As I read this case I thought back to Derrion Albert, a young student who was fatally beaten as he walked home from school. Albert was targeted as he walked past a community center and brutally beaten by local gangs who were in the middle of a brawl. Someone said he was just in the wrong place at the wrong time but another parent whose child was the victim of school violence disagreed. “He was in the right place,” she said. “He was coming home from school.”
Is this the best that we want for black children, just the possibility of not getting shot and a place for them to be during the day? In too many cities over half of African American males don’t graduate from high school, some don’t even get past the 9th grade. This is not something that we can blame on the white community. Who am I kidding? I guess if we try hard enough we can find a way to pin our shortcomings on the white man but in the interim black children in lower income communities suffer. Lower income black children are the ones who are getting the message that all play and no work makes Jack and Jill happy children. Lower income Black children are the ones who treat libraries like new video arcades and not a place to get help with homework that their parents might not know how to do. Low income black children are in schools that are underperforming whether the schools are public or charter and may not have books to take home for homework, if they are inclined to do it at all.
Low income black children are the fulfillment of a community that is floundering because the adults who should be their guides either don’t know what to do or are so self consumed with their own problems or egos that they forgot the children are our future.
You can best believe that black children are an endangered species but it’s not because of abortion as some would have you believe. They are languishing in elementary schools where black kids indoctrinate each other on what is really black and after they jump that soul crushing hurdle it’s off to middle school and high school where they enter schools with gun detectors at the door and worry about violence on the way home.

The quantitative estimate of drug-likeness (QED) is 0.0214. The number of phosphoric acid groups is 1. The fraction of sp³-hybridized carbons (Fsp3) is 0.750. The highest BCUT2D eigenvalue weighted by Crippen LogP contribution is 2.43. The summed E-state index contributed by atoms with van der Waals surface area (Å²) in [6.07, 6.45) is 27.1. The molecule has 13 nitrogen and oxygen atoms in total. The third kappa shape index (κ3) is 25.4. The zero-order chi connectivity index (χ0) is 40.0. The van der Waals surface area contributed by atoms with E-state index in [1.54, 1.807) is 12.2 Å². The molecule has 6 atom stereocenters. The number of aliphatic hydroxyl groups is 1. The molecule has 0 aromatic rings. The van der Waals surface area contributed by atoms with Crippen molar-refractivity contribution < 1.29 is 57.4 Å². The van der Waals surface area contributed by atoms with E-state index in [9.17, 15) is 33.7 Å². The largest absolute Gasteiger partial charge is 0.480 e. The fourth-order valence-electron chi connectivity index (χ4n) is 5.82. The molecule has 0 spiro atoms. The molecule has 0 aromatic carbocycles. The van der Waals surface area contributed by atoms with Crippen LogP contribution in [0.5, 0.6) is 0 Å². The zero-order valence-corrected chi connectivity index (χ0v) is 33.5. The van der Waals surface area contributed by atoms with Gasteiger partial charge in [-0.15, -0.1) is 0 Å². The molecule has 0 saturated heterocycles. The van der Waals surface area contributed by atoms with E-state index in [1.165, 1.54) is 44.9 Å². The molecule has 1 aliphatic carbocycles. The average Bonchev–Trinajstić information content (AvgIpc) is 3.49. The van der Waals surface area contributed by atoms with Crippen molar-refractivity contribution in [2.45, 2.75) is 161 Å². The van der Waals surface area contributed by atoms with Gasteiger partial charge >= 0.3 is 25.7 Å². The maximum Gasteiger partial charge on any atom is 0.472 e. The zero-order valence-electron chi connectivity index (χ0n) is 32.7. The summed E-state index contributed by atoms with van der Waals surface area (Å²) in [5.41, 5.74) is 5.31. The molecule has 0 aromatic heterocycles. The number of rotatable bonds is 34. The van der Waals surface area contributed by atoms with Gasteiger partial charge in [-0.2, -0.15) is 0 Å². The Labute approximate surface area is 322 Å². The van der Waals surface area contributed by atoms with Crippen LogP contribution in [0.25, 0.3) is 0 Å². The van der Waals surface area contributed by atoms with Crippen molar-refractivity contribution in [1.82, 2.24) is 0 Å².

Parents , Teachers, and School Administrators need to work in tandem to make things better for all students. It helps to strengthen not only the black community but the surrounding area and society at large.
But if that can’t happen lets hope for more lawyers for Kobrovsky because I’m sure there are many more students out there who can alleviate blind school systems of their money. Then the kids can take that money and go to a private school. If you can’t save them all you may as well save the ones you can.
This story is another example of what a strong family that stresses education can do. Caroline and Steven Crouch rejoiced to hear that their quadruplets were all accepted into Yale.
The kids are smart. They are ranked high in their senior class and received high marks on their SATs. It’s still up in the air of whether the Crouch quads will all attend Yale, but hopefully other AfAm parents who are laying down the law about education and are getting slack from family and friends will look at this example and know they are doing right.
“Hey, what class are you in this year?” I asked the tall young man standing before me as I handed him a computer pass.
“I’m a senior this year,” he puffed up full of pride, his chest sticking out.
A smirk came over my lips as I lowered my head and raised a brow. “You’re a senior?”
“Yep,” he took the pass and swaggered off.
“You really think you’re going to graduate?”
“I’ll watch,” I said skeptically. I suspect over the last year and half I’ve seen him more than his teachers have. He constantly skips here and maybe once or twice he’s been caught in some truancy sweeps. I wonder if he passed the Ohio Graduation Test? I wonder if he has plans for life after high school? I tried talking to him and his friend G before we banned G for two years because he was acting up. I sent them to the college advisor we have here every Tuesday. I told them I didn’t want to see them in here during school hours any more. But they seem hell bent on living up to the low expectations society has set for black men.